Central Bank action - but NOT the big event we have been waiting for....

By Eoin Fahy, Wednesday, 30th November 2011 | 0 comments

Six central banks, including the European Central Bank and the US Fed, announced this afternoon that they are taking coordinated action to ease strains in financial markets and to help economic activity. A seventh, China's, announced at much the same time that it was easing monetary policy in a different way.  However, the 'coordinated action' is far from dramatic and certainly doesn't come close to being the radical step that so clearly is required to deal with the eurozone fiscal crisis.

The announcement itself was dramatic and unexpected, as the central banks of Switzerland, Japan, the UK and Canada joined with the Fed and the ECB in issuing a joint statement, the first paragraph of which read

The Bank of Canada, the Bank of England, the Bank of Japan, the European Central Bank, the Federal Reserve, and the Swiss National Bank are today announcing coordinated actions to enhance their capacity to provide liquidity support to the global financial system. The purpose of these actions is to ease strains in financial markets and thereby mitigate the effects of such strains on the supply of credit to households and businesses and so help foster economic activity.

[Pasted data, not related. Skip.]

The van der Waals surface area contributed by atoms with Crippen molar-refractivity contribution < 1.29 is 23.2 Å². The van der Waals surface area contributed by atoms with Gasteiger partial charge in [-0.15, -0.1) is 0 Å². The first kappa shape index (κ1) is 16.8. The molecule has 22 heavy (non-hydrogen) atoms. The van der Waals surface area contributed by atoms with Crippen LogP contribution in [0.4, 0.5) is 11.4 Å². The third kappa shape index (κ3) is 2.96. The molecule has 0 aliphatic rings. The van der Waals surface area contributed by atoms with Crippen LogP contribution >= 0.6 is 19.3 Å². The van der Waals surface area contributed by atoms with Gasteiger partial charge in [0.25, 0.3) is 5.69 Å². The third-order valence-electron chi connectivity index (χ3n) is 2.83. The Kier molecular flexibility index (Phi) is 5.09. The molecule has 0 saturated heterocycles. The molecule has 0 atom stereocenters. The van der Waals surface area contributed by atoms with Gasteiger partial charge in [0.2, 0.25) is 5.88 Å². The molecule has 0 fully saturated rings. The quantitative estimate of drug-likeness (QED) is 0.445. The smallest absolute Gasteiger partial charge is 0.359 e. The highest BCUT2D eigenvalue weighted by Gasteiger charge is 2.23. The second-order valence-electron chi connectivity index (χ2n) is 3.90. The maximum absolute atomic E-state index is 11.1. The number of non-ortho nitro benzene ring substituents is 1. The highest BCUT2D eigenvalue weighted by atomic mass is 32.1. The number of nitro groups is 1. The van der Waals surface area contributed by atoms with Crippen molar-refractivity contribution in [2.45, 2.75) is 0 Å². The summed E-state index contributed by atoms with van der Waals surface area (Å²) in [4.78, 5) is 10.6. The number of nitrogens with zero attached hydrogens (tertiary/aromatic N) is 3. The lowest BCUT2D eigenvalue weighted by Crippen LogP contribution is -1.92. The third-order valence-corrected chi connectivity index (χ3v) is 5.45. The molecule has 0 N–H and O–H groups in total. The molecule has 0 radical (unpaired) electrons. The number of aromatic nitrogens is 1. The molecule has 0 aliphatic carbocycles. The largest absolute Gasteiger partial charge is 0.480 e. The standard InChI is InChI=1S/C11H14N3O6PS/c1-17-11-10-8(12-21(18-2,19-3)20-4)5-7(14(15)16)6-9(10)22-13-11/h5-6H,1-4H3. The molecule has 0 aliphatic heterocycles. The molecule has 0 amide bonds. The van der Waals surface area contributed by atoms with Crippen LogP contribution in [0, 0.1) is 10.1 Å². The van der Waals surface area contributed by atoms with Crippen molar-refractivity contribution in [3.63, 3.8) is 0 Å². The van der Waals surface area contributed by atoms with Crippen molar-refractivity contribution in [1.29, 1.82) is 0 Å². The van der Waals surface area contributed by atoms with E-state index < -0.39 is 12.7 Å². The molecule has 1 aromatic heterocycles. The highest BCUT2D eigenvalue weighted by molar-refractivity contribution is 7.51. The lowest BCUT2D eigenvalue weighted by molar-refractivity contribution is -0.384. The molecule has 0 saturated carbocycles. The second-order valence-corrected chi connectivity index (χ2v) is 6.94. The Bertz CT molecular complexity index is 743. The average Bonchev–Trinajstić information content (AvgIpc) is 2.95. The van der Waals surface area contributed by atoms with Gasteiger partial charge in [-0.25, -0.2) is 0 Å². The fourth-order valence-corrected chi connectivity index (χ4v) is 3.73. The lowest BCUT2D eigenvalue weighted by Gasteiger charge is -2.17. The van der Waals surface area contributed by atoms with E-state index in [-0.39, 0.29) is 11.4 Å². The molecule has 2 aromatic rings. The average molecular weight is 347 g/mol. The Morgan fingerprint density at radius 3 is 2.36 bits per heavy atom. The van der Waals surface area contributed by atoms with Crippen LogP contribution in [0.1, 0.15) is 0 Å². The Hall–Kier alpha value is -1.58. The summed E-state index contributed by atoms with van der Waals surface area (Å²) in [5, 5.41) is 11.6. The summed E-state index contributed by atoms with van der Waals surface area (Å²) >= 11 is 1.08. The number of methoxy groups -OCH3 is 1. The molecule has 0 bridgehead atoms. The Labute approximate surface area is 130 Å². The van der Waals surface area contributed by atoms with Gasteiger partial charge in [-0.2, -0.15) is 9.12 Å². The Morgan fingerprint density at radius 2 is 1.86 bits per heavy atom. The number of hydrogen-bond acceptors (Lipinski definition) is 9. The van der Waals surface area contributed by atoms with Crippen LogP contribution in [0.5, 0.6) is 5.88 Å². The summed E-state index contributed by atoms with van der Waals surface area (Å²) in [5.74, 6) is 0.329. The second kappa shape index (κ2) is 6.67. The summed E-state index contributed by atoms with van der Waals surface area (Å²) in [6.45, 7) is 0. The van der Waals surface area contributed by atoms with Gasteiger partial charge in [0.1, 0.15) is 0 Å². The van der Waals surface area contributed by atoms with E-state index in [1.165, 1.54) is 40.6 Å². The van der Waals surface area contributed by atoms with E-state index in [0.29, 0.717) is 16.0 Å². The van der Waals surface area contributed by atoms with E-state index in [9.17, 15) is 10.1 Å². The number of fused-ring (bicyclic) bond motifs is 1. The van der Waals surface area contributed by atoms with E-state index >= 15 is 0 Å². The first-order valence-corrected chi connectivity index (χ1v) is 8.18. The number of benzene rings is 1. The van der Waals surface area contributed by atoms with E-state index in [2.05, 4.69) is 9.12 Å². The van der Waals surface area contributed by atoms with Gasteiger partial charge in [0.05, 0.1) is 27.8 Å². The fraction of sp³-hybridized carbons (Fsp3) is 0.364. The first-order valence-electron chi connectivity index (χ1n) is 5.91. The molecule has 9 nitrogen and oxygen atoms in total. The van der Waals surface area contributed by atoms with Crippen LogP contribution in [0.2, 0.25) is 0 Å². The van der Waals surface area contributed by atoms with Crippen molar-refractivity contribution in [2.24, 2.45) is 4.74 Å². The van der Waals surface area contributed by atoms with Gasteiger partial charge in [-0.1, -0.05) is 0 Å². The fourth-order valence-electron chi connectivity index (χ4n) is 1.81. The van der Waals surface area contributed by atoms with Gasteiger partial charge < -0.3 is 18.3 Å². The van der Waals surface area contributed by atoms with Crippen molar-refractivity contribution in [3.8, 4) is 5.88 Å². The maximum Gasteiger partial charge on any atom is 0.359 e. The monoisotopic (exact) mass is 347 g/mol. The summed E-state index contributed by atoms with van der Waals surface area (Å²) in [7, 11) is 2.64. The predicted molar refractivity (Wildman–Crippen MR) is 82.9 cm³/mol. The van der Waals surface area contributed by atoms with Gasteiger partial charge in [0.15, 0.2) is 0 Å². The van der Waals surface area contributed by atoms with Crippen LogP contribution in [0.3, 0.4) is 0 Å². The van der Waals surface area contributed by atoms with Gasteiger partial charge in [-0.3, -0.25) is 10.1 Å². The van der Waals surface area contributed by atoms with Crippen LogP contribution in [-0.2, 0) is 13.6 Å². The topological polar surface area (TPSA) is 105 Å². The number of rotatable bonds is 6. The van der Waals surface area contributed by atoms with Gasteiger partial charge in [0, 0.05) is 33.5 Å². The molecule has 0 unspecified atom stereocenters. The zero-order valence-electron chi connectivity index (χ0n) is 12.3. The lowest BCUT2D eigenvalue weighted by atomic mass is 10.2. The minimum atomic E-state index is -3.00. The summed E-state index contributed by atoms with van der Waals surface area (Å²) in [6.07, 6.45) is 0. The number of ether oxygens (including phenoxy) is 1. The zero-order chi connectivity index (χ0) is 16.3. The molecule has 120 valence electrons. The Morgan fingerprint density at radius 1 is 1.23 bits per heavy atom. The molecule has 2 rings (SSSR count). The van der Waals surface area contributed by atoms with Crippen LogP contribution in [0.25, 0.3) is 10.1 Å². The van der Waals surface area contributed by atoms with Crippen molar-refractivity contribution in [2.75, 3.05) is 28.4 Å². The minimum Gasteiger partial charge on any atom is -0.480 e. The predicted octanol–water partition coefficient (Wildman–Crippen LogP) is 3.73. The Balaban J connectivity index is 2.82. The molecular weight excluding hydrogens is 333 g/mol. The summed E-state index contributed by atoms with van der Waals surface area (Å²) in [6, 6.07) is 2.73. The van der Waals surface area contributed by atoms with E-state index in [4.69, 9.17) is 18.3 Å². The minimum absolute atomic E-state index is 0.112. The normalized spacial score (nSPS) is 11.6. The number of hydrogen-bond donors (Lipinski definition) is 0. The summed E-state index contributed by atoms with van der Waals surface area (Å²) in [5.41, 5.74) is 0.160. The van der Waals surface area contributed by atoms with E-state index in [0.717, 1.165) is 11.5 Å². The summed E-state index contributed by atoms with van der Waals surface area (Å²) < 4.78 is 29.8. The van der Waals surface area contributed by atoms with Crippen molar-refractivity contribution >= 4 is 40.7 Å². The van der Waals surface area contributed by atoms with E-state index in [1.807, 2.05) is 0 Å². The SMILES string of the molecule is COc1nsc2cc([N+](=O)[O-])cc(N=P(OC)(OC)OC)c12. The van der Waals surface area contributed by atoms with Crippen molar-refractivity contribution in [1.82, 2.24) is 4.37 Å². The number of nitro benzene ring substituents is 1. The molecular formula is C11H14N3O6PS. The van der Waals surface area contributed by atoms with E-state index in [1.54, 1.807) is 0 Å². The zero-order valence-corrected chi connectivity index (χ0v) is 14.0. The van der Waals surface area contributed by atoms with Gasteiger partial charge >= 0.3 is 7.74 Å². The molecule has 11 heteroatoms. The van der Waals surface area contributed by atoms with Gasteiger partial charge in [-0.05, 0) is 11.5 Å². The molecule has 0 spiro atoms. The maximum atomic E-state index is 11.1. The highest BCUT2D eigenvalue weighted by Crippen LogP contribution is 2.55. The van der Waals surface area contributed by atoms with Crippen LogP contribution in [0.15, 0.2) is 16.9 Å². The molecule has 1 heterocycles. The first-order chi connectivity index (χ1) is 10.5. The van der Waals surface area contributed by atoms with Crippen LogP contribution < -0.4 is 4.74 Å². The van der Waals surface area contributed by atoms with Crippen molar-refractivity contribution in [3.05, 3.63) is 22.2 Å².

Off to a good start so, but from then on things got much less exciting.  Market participants probably hoped to read in subsequent paragraphs about, say, large-scale interest rate cuts, and/or measures to help countries such as Italy and Spain to sell their bonds, and/or a decision of  the ECB that it was time to throw caution to the wind and get on with the job of taking dramatic action to deal with the eurozone fiscal crisis.

But that was not what we got.  What we did get was an announcement of a highly technical and not very dramatic arrangement which will allow central banks in one country to lend the currency of another country (typically US Dollars) to their own banks, by means of "bilateral swaps" between the two central banks involved.  The margin at which they can borrow the foreign currency is being cut to 0.5% from 1.0%. This plan should make it moderately easier for banks to borrow on the interbank market.

However, while the plan was hardly very exciting, the market reaction was strong.  The euro rose by two cents against the US Dollar, and European equity markets rose around three percent. Almost certainly this reflects the fact that central banks have got together and recognised the serious problems in the financial markets, and not the importance of what they then actually announced by way of hard action. 

The markets are also reacting to the news from China today that the 'required reserve ratio' for banks there is being cut, a technical measure but one which is broadly similar in effect to an interest rate cut.  As Chinese authorities have been worried about inflation for some time, this move is significant as it shows that they are sufficiently relaxed about the inflationary threat to be able to begin to relax policy - which can only be good for economic growth.

So to sum up, these moves are indeed welcome and helpful, but certainly not the "bazooka" that markets have been waiting for.  Though if it is an indication that central banks are awake and alert to the dangers facing the global economy, then perhaps further actions can be anticipated in the weeks ahead?

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